I think it is pretty easy to parse this. They changed the design in order to save money. This is a classic design to budget project. They basically told they had to cut scope to keep the project on budget. Now this was all before Major Moves, which should have provided an opportunity to revisit this, but that never happened. When I complain that INDOT designs to budget instead of fixing problems right, this is Exhibit A in what I mean. What’s more, the new design still isn’t cheap. I don’t mind low cost band aid or interim solutions if you can’t afford to do the right thing now. But too often we get the worst of both worlds: an expensive solution that doesn’t fix the problem. This fits the bill perfectly.
Again, I’m particularly distressed that this received very little publicity locally and was so low-key. If this had been on the front page of the Indy Star, would it have gone forward? I don’t know, but you can believe it would have gotten a lot more scrutiny.
Note, by the way, that nothing in their plans has actually changed, despite assurances that things would be revisited. Clearly, no revisiting has occurred.
So in 20 years (or probably even less), when this area remains congested, don’t let transport officials off the hook. They are making an explicit decision not to fix the problem. They already know what the fix is, planned to implement it, and decided against it based on what I personally to believe to be purely a cost decision.
Let me stress that I don’t per se blame the engineers on this. They do what the customer wants. And if the customer, in this case the INDOT brass, tell them they’ve got to redo things to a low cost design, that’s what they’ve got to do.
It’s actually not too late to change this. The I-70 interchange is not scheduled to being until 2009. If local business and governmental leaders decided to step up and demand that the original design be implemented, there’s no reason it can’t be. (Of course, we know what INDOT will say already: there’s no way to get the original design completed before the new airport terminal opens, so you are stuck with what they want to do know – in the face of a public that is not educated in these matters, it is easy to get snowed by someone who sounds authoritative). Launch a design/build project right now and it could be completed on the same schedule as INDOT’s new design. Look how fast MnDOT plans to rebuild that bridge over the Mississippi starting with zero. INDOT is way ahead of the game, with a first class preliminary design already in place. INDOT got a check for $3.4 billion in cash after this decision was made. In light of all that new money, the design should be revisited.
Of course the odds of anything like this happening are remote. I’ve yet to see one bad transportation decision overturned around Indianapolis. I doubt there is going to be any rock the boat criticism, just as their isn’t on any of the bad architecture that is routinely implemented. This is why other cities will continue to outpace Indy in the infrastructure race.
Moving on to point #2, this project is designed to stop at 56th St. and not touch that interchange. As with I-70/Kentucky Ave and I-74/Crawfordsville Rd., 56th St. is so close to I-65 that those interchanges are linked. With the I-465 fast track project north of I-65 and this project south of it, there is now a gap in the roadway fabric at the I-65/56th St. interchange. What’s more, that interchange has some problems, such as a lack of fully directional access at 56th St., a left hand exit, and a loop ramp from I-465 south to inbound I-65 that would ideally not be a loop. It wouldn’t make any sense for I-465 to go from eight lanes to six back to eight. I’m sure some temporary pavement can create a basic fourth lane to bridge the gap, and that’s likely want INDOT will do, but I’d like to see this interchange at least on the drawing board. Right now it is not part of the Major Moves program, meaning it is minimum ten years away. I’m not even aware that any planning studies are going on regarding this.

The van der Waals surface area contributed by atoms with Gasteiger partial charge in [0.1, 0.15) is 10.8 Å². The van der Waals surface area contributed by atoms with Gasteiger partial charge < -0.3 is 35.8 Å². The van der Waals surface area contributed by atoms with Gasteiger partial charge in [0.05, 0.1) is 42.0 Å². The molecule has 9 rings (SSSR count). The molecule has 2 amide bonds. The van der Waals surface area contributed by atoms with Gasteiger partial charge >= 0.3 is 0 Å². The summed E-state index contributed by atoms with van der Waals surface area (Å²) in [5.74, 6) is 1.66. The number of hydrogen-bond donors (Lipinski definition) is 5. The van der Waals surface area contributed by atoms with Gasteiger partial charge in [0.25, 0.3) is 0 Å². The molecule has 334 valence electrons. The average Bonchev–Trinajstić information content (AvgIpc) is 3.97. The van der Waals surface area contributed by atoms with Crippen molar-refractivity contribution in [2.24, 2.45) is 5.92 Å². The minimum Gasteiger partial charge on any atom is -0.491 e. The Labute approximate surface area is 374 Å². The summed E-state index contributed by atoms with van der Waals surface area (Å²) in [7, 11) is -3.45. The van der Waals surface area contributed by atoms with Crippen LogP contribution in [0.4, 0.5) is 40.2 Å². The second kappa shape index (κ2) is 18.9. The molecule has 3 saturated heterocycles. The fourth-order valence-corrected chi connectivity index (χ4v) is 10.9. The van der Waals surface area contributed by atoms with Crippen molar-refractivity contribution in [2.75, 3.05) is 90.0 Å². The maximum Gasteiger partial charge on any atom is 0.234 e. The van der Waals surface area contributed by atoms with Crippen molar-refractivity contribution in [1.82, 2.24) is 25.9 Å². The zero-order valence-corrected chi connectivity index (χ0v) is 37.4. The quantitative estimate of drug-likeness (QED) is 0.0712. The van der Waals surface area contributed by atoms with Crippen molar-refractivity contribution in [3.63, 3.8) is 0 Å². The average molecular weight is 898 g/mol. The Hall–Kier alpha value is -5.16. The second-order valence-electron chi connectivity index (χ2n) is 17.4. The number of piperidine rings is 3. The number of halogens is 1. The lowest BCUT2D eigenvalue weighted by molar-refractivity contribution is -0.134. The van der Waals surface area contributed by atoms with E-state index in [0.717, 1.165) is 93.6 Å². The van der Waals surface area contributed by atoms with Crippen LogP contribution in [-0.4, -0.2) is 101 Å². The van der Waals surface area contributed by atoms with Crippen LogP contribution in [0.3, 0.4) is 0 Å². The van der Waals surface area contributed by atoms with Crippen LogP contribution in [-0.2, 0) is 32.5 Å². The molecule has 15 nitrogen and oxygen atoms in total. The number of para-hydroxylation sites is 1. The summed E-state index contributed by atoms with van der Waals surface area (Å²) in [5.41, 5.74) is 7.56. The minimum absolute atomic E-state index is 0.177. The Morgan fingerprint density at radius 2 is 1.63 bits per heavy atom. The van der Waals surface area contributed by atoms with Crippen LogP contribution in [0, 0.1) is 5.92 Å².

There’s nothing that is being done that prevents this from being upgraded, which is a good thing. It’s not like the Kentucky Ave. situation. It is simply a matter of time and money. Given that the rest of the west leg will be done soon, it seems to me this should move up on the regional priority list.
My last point relates to the schedule of the project. This is supposed to be a six year project. Construction started this year and won’t be done until 2012. Six years to do 11 miles of roadway is ridiculous. I understand that because this involves complex interchange reconfigurations, this isn’t something that can be done in a year as pure rehab projects like Super 70 can. But there has got to be a better way. In fact, there was a better way. INDOT had been studying how to pull this off in three years and I believe they decided they could do it. This fell by the wayside however, and doing it fast – and thus saving years of motorist pain – appears to have been completely ignored as a design principle. I don’t know why, but if I had to hazard a guess, I think the odds are strongly in favor of cost savings as the overriding principle. This is really just a cost shift, not a savings, from the state budget to the motoring public. In fact, the studies used to justify projects like Hyperfix showed that there is a huge dollar value attached to user savings from doing things fast that outweighs the cost of the increased project expense. So this is likely a real cost increase. It just doesn’t show up on INDOT’s ledger.
In summary, the I-465 west leg project is, with the notable exceptions of the I-70/Kentucky Ave. interchanges and the schedule, what appears to be a first class project that will pay dividends to the city and region for decades to come. I believe that, again with those notable exceptions, it strikes a reasonable balance between cost, public impact, and capacity, and appears to be trending towards a good pedestrian/bicycle friendly design and good aesthetics to boot. I hope it lives up to its promise.
Alas, the I-70 interchange decision mars the project significantly, and will be something the Central Indiana region is likely to regret for decades to come. Unfortunately, the cost of these bad decisions does not manifest itself immediately and by the time it does, those responsible will be long gone. I can only hope that someone with influence – which, as you may have gathered by now, I am not – reads this and performs an emergency intervention on the project and save the city from another northeast side mess down the road.